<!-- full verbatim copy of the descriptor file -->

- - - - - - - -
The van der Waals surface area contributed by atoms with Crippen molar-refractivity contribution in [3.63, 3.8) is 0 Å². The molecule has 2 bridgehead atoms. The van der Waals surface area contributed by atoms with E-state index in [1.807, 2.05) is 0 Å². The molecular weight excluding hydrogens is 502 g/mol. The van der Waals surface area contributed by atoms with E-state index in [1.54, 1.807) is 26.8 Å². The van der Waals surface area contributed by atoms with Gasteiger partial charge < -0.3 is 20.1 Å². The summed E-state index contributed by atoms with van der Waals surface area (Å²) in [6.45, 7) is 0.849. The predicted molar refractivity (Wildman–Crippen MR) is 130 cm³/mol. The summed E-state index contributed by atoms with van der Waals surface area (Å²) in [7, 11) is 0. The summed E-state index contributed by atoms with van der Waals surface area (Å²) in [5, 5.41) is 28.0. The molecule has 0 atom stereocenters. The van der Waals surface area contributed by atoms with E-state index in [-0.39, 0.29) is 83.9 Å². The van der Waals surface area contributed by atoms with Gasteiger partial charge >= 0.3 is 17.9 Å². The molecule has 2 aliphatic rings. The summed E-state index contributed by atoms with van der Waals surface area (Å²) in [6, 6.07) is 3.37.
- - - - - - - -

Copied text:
The van der Waals surface area contributed by atoms with Crippen molar-refractivity contribution in [3.63, 3.8) is 0 Å². The molecule has 2 bridgehead atoms. The van der Waals surface area contributed by atoms with E-state index in [1.807, 2.05) is 0 Å². The molecular weight excluding hydrogens is 502 g/mol. The van der Waals surface area contributed by atoms with E-state index in [1.54, 1.807) is 26.8 Å². The van der Waals surface area contributed by atoms with Gasteiger partial charge < -0.3 is 20.1 Å². The summed E-state index contributed by atoms with van der Waals surface area (Å²) in [6.45, 7) is 0.849. The predicted molar refractivity (Wildman–Crippen MR) is 130 cm³/mol. The summed E-state index contributed by atoms with van der Waals surface area (Å²) in [7, 11) is 0. The summed E-state index contributed by atoms with van der Waals surface area (Å²) in [5, 5.41) is 28.0. The molecule has 0 atom stereocenters. The van der Waals surface area contributed by atoms with E-state index in [-0.39, 0.29) is 83.9 Å². The van der Waals surface area contributed by atoms with Gasteiger partial charge >= 0.3 is 17.9 Å². The molecule has 2 aliphatic rings. The summed E-state index contributed by atoms with van der Waals surface area (Å²) in [6, 6.07) is 3.37.